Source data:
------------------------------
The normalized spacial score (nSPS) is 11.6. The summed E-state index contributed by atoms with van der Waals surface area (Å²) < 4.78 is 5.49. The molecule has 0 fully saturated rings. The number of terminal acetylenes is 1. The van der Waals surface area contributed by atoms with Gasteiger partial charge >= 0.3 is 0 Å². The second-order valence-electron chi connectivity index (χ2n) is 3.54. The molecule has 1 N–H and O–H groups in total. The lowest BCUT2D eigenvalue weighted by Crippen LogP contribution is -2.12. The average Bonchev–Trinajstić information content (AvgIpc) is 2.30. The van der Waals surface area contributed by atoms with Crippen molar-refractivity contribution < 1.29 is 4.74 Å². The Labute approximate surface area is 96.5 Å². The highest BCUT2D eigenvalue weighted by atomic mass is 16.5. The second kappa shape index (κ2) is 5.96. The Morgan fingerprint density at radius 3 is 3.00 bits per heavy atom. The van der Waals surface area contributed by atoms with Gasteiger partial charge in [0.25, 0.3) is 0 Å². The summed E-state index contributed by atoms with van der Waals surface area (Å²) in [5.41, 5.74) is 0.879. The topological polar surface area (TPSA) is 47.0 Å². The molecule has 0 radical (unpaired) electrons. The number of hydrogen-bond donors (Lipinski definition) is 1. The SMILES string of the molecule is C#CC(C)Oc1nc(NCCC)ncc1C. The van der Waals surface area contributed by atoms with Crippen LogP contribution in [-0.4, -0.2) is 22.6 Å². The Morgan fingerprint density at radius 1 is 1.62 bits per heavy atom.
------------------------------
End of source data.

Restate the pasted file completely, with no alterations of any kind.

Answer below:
The normalized spacial score (nSPS) is 11.6. The summed E-state index contributed by atoms with van der Waals surface area (Å²) < 4.78 is 5.49. The molecule has 0 fully saturated rings. The number of terminal acetylenes is 1. The van der Waals surface area contributed by atoms with Gasteiger partial charge >= 0.3 is 0 Å². The second-order valence-electron chi connectivity index (χ2n) is 3.54. The molecule has 1 N–H and O–H groups in total. The lowest BCUT2D eigenvalue weighted by Crippen LogP contribution is -2.12. The average Bonchev–Trinajstić information content (AvgIpc) is 2.30. The van der Waals surface area contributed by atoms with Crippen molar-refractivity contribution < 1.29 is 4.74 Å². The Labute approximate surface area is 96.5 Å². The highest BCUT2D eigenvalue weighted by atomic mass is 16.5. The second kappa shape index (κ2) is 5.96. The Morgan fingerprint density at radius 3 is 3.00 bits per heavy atom. The van der Waals surface area contributed by atoms with Gasteiger partial charge in [0.25, 0.3) is 0 Å². The summed E-state index contributed by atoms with van der Waals surface area (Å²) in [5.41, 5.74) is 0.879. The topological polar surface area (TPSA) is 47.0 Å². The molecule has 0 radical (unpaired) electrons. The number of hydrogen-bond donors (Lipinski definition) is 1. The SMILES string of the molecule is C#CC(C)Oc1nc(NCCC)ncc1C. The van der Waals surface area contributed by atoms with Crippen LogP contribution in [-0.4, -0.2) is 22.6 Å². The Morgan fingerprint density at radius 1 is 1.62 bits per heavy atom.